A leading power industry lawyer who was a senior Environmental Protection Agency official during the George W. Bush administration expects the U.S. Court of Appeals for the D.C. Circuit to rule on the EPA Clean Power Plan (CPP) this fall.
Jeff Holmstead, a Partner at Bracewell & Giuliani LLP, who is among the lawyers working on the case, suspects a ruling could come from the D.C. Circuit in September or October of this year.
The hour-long discussion featured Holmstead and Environmental Council of the States Executive Director and General Counsel Alexandra Dapolito Dunn.
“The general wisdom these days” is that the CPP will probably survive legal challenge before the D.C. Circuit, Holmstead said. The industry attorney said he wouldn’t be surprised if it’s a two-to-one decision with one of the appeals judges issuing a dissent.
Whichever side loses before the three-judge panel at the D.C. Circuit will then ask the appeals court for some type of rehearing. That process would likely take another 60 to 90 days.
Once the litigation is finished at the appeals court, the losing party is expected to then ask the U.S. Supreme Court to hear the case.
A “cert petition” could likely be filed with the Supreme Court in the first quarter of 2017. The high court would then have to decide whether to hear the case.
Should the U.S. Supreme Court decline the hear the case after the D.C. Circuit issues its ruling – a scenario that most legal observers consider unlikely – the earliest possible date for the Clean Power Plan litigation to conclude would be around April 2017, Holmstead said.
If the Supreme Court elects to ultimately hear the case, Holmstead expects it would be heard by the high court in either late 2017 or early 2018. Final disposition might then come in spring 2018, Holmstead said.
It’s worth noting that the courts could eventually decide this case on technical or procedural grounds, Holmstead said.
It’s also worth noting that the final rule that EPA is “very different” from the draft that EPA first proposed, Holmstead said. The courts might rule that EPA must seek comment on this final version because it was so different from the first draft, Holmstead said.
As an advocate in the case, Holmstead believes it is an “extraordinary” move under Clean Air Act for EPA to try and force fuel switching. “That is not what a performance standard has ever meant before,” Holmstead said.
States have long had the ability to decide what type of power plants they in their states, Holmstead added. “This rule only works if there is a trading system,” Holmstead said.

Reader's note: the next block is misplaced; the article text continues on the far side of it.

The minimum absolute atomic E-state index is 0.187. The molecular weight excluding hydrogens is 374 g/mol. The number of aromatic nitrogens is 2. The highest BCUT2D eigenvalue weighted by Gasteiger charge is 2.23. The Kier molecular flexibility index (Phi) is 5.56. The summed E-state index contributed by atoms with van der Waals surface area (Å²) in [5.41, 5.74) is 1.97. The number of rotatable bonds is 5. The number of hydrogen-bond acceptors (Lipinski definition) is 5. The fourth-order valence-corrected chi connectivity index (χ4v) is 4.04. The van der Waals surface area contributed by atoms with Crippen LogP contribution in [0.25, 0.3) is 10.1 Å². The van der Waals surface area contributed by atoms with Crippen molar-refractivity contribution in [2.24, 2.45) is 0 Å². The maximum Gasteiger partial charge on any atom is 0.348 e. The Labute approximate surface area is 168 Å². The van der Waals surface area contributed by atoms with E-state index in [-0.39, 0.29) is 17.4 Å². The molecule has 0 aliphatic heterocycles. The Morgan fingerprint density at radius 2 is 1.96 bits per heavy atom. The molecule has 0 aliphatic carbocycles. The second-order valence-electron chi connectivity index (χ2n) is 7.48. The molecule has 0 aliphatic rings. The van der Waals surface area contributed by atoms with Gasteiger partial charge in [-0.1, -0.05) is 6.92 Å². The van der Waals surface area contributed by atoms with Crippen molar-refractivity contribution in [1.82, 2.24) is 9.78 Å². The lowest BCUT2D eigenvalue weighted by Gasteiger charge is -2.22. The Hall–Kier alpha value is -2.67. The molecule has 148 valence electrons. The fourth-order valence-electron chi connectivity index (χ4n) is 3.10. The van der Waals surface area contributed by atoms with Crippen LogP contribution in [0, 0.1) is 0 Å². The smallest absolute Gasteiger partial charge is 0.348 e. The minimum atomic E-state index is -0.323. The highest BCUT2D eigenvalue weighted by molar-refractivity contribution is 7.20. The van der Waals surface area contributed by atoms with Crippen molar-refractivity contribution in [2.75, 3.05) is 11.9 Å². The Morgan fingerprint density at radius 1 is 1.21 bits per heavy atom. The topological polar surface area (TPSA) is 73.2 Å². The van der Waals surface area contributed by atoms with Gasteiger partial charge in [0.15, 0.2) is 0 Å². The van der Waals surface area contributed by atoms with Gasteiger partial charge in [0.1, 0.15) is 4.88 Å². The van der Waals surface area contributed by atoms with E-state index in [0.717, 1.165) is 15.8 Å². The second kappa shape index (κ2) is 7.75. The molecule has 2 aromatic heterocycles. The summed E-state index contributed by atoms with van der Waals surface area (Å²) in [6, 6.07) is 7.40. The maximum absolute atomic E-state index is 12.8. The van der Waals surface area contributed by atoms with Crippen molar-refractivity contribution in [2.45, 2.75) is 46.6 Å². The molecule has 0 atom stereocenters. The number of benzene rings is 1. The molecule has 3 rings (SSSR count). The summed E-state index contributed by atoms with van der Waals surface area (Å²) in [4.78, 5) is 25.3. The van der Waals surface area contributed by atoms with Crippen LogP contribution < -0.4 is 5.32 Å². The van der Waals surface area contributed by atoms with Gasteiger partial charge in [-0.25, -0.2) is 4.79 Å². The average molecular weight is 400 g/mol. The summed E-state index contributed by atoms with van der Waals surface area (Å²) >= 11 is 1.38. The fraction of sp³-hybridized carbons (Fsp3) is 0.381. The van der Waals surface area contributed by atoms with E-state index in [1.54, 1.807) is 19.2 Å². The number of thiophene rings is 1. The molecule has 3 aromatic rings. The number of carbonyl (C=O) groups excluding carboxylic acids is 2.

The U.S. Supreme Court stayed implementation of the Clean Power Plan in February. The four-member liberal wing of the nine-member court did note vote in favor of granting the stay.
Justice Antonin Scalia died a few days after the stay was issued. Holmstead cautioned against people jumping to the conclusion that the way the justices voted on the proposed stay accurately predicts how they might rule on the legality of the Clean Power Plan.
Despite stay, states are still have ‘conversations’ on CO2 plans, Dunn says.
The EPA Clean Power Plan would require states to draft implementation plans to cut CO2 emissions 32 percent by 2030.
The measure has triggered a lot of “passion … anger and heartburn” among supporters and foes, Dunn said.
It’s quickly become one of the most litigated rules in EPA history, Dunn said. She noted that most of the states that voted for President Obama in the last election are in favor of the CO2 proposal; while most of the states who favored Republican Mitt Romney are opposing the regulation in court.
There were a slew of questions on implementation and many of them boiled down to who was really on the hook for CO2 emission cuts at the end of the day.
Issuance of the stay of the CPP has prompted man states to move “on a dual track,” Dunn said.
“The conversations are still happening,” Dunn said. “But many states have made it quite clear they are not putting together anything resembling an implementation plan.”
The CPP is not the only EPA rule on air that Obama administration has in the hopper, Dunn said. “We have plenty of work to do” on other EPA air regulations, she added.
This article was republished with permission.